With Westminster still reeling from the extent of prime minister David Cameron’s victory in last Thursday’s general election, two maps are making the rounds on Twitter that show just how much has changed (or not) in British politics in 2015.
The first comes from Vaughan Roderick, a Welsh correspondent for the BBC, and it shows the legacy of Labour in what used to be the coal heartlands of Great Britain, underlining that Labour was unable to expand beyond its historical base there (and in London, which isn’t a former mining area):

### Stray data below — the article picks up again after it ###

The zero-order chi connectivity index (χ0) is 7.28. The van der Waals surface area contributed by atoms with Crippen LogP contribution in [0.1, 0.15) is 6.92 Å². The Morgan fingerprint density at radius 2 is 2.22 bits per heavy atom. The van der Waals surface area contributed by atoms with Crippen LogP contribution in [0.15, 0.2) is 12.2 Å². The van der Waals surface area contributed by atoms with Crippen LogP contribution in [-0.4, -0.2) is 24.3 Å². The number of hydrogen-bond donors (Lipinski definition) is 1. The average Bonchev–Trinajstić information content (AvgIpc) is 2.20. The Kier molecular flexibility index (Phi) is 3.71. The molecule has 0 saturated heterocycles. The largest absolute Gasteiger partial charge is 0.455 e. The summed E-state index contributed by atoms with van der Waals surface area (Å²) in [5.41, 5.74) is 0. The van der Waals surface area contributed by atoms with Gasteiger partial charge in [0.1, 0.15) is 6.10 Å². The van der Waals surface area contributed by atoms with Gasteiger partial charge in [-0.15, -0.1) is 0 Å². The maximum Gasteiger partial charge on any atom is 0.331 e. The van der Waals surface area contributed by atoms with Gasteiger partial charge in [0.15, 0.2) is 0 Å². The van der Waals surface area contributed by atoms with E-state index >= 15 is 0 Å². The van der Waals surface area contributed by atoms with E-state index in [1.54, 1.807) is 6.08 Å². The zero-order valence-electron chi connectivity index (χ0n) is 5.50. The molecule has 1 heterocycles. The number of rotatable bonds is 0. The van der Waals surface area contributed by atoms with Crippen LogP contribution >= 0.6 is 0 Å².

The second comes from Dods, and it shows the second-place winner in every constituency across Great Britain. It demonstrates just how strongly the United Kingdom Independence Party (UKIP) performed across England, where it pushed Labour and the Liberal Democrats out of second place in the south and where it pushed the Tories out of second place in the north. If — and it’s a big if — UKIP can maintain its relevance through 2020, it certainly has a strong base upon which it can make progress, especially if it makes a splash in the 2017 referendum over European Union membership. The map also shows the path forward for the Liberal Democrats’ rebuilding process, which should begin in Cornwall and the southwest.